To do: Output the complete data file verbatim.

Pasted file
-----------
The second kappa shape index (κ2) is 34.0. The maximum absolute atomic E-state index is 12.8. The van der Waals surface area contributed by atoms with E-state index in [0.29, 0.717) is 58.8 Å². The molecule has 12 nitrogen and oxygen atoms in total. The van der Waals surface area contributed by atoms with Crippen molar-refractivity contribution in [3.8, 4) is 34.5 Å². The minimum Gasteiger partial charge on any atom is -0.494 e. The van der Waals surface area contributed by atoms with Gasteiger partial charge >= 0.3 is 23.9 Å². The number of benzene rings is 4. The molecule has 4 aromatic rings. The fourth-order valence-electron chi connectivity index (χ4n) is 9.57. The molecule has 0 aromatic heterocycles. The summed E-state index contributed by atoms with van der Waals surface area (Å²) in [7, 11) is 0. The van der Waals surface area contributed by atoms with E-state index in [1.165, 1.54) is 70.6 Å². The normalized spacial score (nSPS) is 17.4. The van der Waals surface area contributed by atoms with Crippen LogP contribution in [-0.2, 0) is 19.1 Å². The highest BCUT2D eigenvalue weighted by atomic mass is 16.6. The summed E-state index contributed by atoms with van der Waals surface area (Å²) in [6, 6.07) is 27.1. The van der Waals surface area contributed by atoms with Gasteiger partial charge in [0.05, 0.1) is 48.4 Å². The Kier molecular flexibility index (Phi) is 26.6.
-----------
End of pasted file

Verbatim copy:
The second kappa shape index (κ2) is 34.0. The maximum absolute atomic E-state index is 12.8. The van der Waals surface area contributed by atoms with E-state index in [0.29, 0.717) is 58.8 Å². The molecule has 12 nitrogen and oxygen atoms in total. The van der Waals surface area contributed by atoms with Crippen molar-refractivity contribution in [3.8, 4) is 34.5 Å². The minimum Gasteiger partial charge on any atom is -0.494 e. The van der Waals surface area contributed by atoms with Gasteiger partial charge >= 0.3 is 23.9 Å². The number of benzene rings is 4. The molecule has 4 aromatic rings. The fourth-order valence-electron chi connectivity index (χ4n) is 9.57. The molecule has 0 aromatic heterocycles. The summed E-state index contributed by atoms with van der Waals surface area (Å²) in [7, 11) is 0. The van der Waals surface area contributed by atoms with E-state index in [1.165, 1.54) is 70.6 Å². The normalized spacial score (nSPS) is 17.4. The van der Waals surface area contributed by atoms with Crippen LogP contribution in [-0.2, 0) is 19.1 Å². The highest BCUT2D eigenvalue weighted by atomic mass is 16.6. The summed E-state index contributed by atoms with van der Waals surface area (Å²) in [6, 6.07) is 27.1. The van der Waals surface area contributed by atoms with Gasteiger partial charge in [0.05, 0.1) is 48.4 Å². The Kier molecular flexibility index (Phi) is 26.6.